Hudgins said a lack of diversity of revenue for the county, caused by an “inability to break through the stronghold that is in the general assembly,” is forcing some residents to be priced out.
“The cost of living here, it does increase, and many of those seniors that I talked with at a senior group [Monday] are saying, ‘I have to move if I want to stay in a place that is affordable for me,'” she said. “We are going to have a lot of discussion from people on that conversation.”
Following their community meetings, supervisors plan to present their changes to the executive’s recommendations on April 25. The budget is scheduled to be adopted May 2.
Hudgins will be joined at the March 4 budget session by Board of Supervisors Chairman Sharon Bulova and Vienna Mayor Laurie DiRocco. Residents interested in attending are asked to RSVP to [email protected].
Replacement of the Embry Rucker Community Shelter and several Reston-area fire stations are on Fairfax County’s list of projects to tackle in the five-year advertised Capital Improvement Program.
County Executive Ed Long recently released the CIP to show the county’s priorities during the next budget cycle and enable the county to plan for the future.
Long has proposed a $3.8 billion overall advertised budget, with $22.04 million from the general fund going to support capital improvements. Tens of millions more will come from bond referendums in the future.
Long says county staff is “currently working to prioritize all county projects to develop specific recommendations for the next two county referenda scheduled for fall 2016 (FY 2017) and fall 2018 (FY 2019). An amount between $200 and $250 million is included in the CIP for planning purposes.
Meanwhile, Long has also predicted a budget gap of more than $90 million as the county gets ready to plan for 2017. The real estate tax rate in the county will stay the same as in 2014 — $1.09 per $100 of assessed value.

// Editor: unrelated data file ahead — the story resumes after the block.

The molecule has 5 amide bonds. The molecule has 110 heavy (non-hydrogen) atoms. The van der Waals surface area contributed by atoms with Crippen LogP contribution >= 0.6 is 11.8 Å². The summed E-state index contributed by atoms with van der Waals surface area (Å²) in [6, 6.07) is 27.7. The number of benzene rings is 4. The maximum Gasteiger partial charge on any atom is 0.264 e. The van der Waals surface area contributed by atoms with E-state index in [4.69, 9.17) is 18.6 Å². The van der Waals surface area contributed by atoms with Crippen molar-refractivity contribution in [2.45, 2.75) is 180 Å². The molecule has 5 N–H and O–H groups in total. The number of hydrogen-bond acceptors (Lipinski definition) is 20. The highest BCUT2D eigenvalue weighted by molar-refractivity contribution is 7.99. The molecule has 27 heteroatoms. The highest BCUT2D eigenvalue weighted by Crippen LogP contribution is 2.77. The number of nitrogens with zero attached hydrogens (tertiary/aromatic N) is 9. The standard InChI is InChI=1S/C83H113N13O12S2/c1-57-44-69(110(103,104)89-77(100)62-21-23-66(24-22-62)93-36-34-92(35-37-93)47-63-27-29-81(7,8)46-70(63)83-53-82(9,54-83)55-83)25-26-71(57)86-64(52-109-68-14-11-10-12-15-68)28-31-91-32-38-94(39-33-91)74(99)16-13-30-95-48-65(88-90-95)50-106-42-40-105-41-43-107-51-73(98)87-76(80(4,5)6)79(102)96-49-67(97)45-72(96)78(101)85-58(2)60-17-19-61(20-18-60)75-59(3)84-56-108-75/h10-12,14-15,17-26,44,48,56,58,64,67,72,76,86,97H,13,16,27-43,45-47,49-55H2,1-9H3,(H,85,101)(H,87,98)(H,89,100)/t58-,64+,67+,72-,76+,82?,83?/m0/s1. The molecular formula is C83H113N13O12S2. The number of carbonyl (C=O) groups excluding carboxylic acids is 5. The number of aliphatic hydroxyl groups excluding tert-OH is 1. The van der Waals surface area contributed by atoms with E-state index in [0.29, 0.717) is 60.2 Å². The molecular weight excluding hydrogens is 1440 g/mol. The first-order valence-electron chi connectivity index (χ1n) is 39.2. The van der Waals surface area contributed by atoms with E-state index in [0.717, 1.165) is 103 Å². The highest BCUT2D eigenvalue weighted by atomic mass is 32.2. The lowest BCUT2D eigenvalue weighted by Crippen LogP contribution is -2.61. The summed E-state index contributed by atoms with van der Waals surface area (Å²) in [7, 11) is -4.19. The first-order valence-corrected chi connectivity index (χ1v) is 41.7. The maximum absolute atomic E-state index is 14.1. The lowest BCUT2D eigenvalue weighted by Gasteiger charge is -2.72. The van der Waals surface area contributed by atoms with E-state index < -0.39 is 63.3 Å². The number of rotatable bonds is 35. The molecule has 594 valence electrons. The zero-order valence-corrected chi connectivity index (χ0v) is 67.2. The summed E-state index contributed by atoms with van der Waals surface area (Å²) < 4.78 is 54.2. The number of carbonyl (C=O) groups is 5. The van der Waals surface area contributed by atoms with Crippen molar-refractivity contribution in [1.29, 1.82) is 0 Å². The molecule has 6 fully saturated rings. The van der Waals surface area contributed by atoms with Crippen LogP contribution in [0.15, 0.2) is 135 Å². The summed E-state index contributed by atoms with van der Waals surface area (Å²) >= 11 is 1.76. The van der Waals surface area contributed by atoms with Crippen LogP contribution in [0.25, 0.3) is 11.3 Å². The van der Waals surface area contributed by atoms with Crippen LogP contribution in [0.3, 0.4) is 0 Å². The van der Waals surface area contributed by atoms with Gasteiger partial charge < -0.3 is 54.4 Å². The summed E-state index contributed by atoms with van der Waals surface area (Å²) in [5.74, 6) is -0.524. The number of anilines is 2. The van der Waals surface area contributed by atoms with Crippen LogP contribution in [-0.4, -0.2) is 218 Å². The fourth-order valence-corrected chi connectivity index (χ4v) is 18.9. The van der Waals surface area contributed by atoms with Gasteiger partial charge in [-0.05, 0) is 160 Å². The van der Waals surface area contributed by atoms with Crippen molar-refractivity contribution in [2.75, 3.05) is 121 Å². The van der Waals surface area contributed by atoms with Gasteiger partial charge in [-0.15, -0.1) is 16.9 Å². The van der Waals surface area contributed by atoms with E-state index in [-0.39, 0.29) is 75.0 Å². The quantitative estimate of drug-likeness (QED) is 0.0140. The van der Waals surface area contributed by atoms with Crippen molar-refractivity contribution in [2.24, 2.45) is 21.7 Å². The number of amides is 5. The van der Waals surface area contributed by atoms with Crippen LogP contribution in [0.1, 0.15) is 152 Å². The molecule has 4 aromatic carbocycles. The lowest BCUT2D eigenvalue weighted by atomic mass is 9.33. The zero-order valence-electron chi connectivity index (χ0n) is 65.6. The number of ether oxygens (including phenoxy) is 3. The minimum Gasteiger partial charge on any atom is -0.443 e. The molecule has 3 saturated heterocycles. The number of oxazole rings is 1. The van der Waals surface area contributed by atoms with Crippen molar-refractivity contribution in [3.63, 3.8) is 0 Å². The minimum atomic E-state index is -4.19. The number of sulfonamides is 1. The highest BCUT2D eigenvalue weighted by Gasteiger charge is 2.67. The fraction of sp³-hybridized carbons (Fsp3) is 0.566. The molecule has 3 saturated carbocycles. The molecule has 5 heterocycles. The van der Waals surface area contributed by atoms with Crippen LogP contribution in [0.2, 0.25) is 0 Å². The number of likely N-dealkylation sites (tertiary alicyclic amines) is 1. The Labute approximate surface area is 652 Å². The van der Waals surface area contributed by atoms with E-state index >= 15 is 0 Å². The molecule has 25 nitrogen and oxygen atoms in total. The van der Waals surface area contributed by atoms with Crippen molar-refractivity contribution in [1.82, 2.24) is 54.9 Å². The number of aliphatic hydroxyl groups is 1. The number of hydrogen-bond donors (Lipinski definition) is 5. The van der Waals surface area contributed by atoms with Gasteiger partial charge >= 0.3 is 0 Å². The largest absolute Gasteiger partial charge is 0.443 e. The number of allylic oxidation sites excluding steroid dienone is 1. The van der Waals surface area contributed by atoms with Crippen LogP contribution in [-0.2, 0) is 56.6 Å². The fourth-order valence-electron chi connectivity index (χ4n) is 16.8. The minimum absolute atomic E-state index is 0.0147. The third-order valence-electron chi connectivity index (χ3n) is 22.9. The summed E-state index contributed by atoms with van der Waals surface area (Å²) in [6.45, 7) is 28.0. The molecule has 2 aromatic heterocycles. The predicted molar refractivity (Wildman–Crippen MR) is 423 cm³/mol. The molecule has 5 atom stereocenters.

“We have turned over every rock for cost-saving opportunities,” he wrote in the introduction to the CIP.
There will be public hearings on the budget in general on April 7 (4 p.m.), 8 and 9 (both 1 p.m.) at the Fairfax County Government Center. The budget markup will happen on April 21, and the Board of Supervisors will vote on it on April 28.
Meanwhile, here are the Reston-area projects mentioned in the Capital Improvement Program through 2020:
Reston Town Center North: This project currently includes $700,000 to develop an overall master plan that reconfigures and provides integrated redevelopment of various Fairfax County and Inova properties at Reston Town Center North (south of Baron Cameron Avenue between Town Center Parkway and Fountain Drive).
Three facilities impacted by the redevelopment are the Reston Library, the Embry Rucker Shelter, and the North County Human Services Center. Fairfax County plans to solicit an initial Public-Private Education Facilities and Infrastructure (PPEA) for two County-owned parcels, known as Blocks 7 and 8, on which the library and shelter are currently located. The County will solicit a future PPEA for the remaining parcels, including the parcel containing the North County Human Services Center, after a Development Agreement is signed by Fairfax County and Inova.
The entire project is expected to cost $20 million.
South Lakes High School: $14,650,406 for capacity enhancements. Construction funds are unfunded.
Herndon High School: $102,139,918 for the renovation of this facility. Construction funds are unfunded.
Synthetic Turf Maintenance: Funding in the amount of $6,735,338 has been included for the countywide athletic field maintenance and sports program in FY 2016. This level of funding is supported by an increased General Fund transfer.
Reston Community Center Improvements: $647,000 is required for the replacement of the RCC backstage HVAC unit, replacement of the CenterStage theatre roof sections, replacement of the Hunters Woods front building area, and replacement of light fixtures. (more…)